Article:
"The whole film has quite a playful tone in very disturbing situations"

J.G. Ballard’s High-Rise has been waiting for quite a while to be turned into a film, and once they decided to do so, everything moved quite fast. Ben Wheatley is the man behind the adaptation and he has managed to turn it into a project that can stand on its own feet.

The science-fiction classic starts in a very visual way, one that gives the tone for the film as well “Later, as he sat on his balcony eating the dog, Dr. Robert Laing reflected in the unusual events that had taken place within this huge apartment building during the previous three months.”. However, the end of that fluffy dog is managed to be presented in a funny way. Yes, he manages to pull that off!

After quite a start we jump back in time to when Dr. Laing (Tom Hiddleston) moved into the luxurious 40-storey tower block; the building and its residents are a perfect seventies picture, from the patterns on the walls to their way of partying and dressing. The building is somewhat self-sufficient; they have a pool, squash court, market and classrooms for the kids. However, this ideal “crucible for change” is a metaphor of class division - on a different scale of course. Probably the biggest difference can be seen if we take the time to look at the architect’s penthouse and garden. Garden in which a horse and a sheep reside, among others, and an apartment from the lower levels, like the Wilders’ home. Robert Laing is slowly introduced into this bubble and gets to experience a bit of both sides.

As days pass he gets to interact with quite a few residents; Charlotte (Sienna Miller) a single mother who won’t hesitate to use her charms to get what she wants or needs, Helen (Elizabeth Moss) another mother, yet a very troubled and confused one and Richard Wilder (Luke Evans), her husband, a very intense man who is more than stuck on the idea of climbing the social ladder, and last, but not least, Royal (Jeremy Irons) the man behind the building.

All these people, and many more make the high-rise. They party and party, they argue, initially because of small, unimportant things, things which suddenly take a whole new meaning once the building starts to decay and the peaches start to rot. A children’s party ends up causing a fight and leaving a victim behind, a grown-ups party ends with a suicide, and soon various types of orgies become normal. You might ask: why is no one calling the police? The police eventually turn up, but only to be told by Anthony Royal that everything is alright. No, they don’t investigate further.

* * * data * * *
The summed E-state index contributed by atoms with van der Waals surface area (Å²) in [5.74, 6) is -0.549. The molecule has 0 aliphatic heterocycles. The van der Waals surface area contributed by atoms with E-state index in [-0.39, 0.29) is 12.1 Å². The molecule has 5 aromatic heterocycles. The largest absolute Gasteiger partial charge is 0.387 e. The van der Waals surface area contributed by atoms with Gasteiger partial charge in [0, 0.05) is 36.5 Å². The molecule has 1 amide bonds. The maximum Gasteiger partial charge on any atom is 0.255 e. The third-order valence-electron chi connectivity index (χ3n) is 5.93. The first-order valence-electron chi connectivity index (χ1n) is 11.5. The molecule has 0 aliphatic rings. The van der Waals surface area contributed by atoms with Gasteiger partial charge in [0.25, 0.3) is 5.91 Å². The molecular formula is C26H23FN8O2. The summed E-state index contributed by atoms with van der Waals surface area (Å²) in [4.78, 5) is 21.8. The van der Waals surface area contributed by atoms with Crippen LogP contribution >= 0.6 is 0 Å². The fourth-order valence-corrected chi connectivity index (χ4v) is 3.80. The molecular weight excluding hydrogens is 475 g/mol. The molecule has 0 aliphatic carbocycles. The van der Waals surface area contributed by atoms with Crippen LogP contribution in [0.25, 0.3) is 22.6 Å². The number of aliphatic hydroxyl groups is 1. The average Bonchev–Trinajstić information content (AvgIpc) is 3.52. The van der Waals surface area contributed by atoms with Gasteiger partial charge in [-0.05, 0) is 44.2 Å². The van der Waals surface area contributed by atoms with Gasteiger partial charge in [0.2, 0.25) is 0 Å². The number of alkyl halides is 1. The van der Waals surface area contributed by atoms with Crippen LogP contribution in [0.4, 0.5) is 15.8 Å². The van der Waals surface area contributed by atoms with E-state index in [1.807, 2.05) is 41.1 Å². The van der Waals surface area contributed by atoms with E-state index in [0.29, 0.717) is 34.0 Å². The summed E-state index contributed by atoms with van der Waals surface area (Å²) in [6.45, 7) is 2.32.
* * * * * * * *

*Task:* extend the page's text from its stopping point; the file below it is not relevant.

The most interesting thing however is the fact that they have managed to put humour in a lot of the situations. Even to a discussion referring to a lost father or the lobotomisation of Wilder. Action which almost gets Robert Laing thrown from a balcony if not for the intervention of Royal “You can’t do that, he owes me a game of squash!”. The slow motion scenes and the soundtrack also help. They manage to pair the chaos happening in the building and probably in the residents’ heads with a cover of ABBA’s SOS by Portishead. Not sure how many of you saw that one coming. Soundtrack related however, they did pick it well. The whole film has quite a playful tone in very disturbing situations.

Casting was key, and the director stated that he wanted Tom Hiddleston for the role of Robert. Dr. Laing is “a fine specimen”, as Charlotte calls him when surprised while tanning. He is a sort of stylish indifferent young doctor who doesn’t show a lot of what he thinks or feels. As the story develops he manages to make two conquests: Charlotte and Helen. Also, as the story evolves you can see why they wanted Dr. Laing to begin with. He is able to bring his own charm to the character, but without letting that affect Robert’s outlook on life.

Jeremy Irons as Anthony Royal perfectly fits the picture of the aristocratic architect. With his light coloured clothes and detached attitude he seems untouchable by the meaningless problems of his mortal residents.

The biggest and most pleasant surprise was Luke Evans as Richard Wilder. I had previously seen photos of him in character, but I didn’t realise just how much he had managed to transform himself. From haircut to attitude, from the way of speaking to his stare. Yes, Wilder is intense and pulls off some nasty things, however, Evans manages with that role to catch the attention on multiple occasions and is absolutely brilliant in it.

All in all, Ben Wheatley doesn’t seem to know how to do things half way. He goes completely mental with the story and presents it in a very next level way. Is it good? Or is it bad? It will be the type of film on which all opinions will be very subjective. Is it powerful? I dare say yes. Is it different and well played? Definitely! In the end, Dr. Robert Laing underlines its essence very well “On the whole, life on the high-rise was good. It was like a huge children’s party that got out of control.”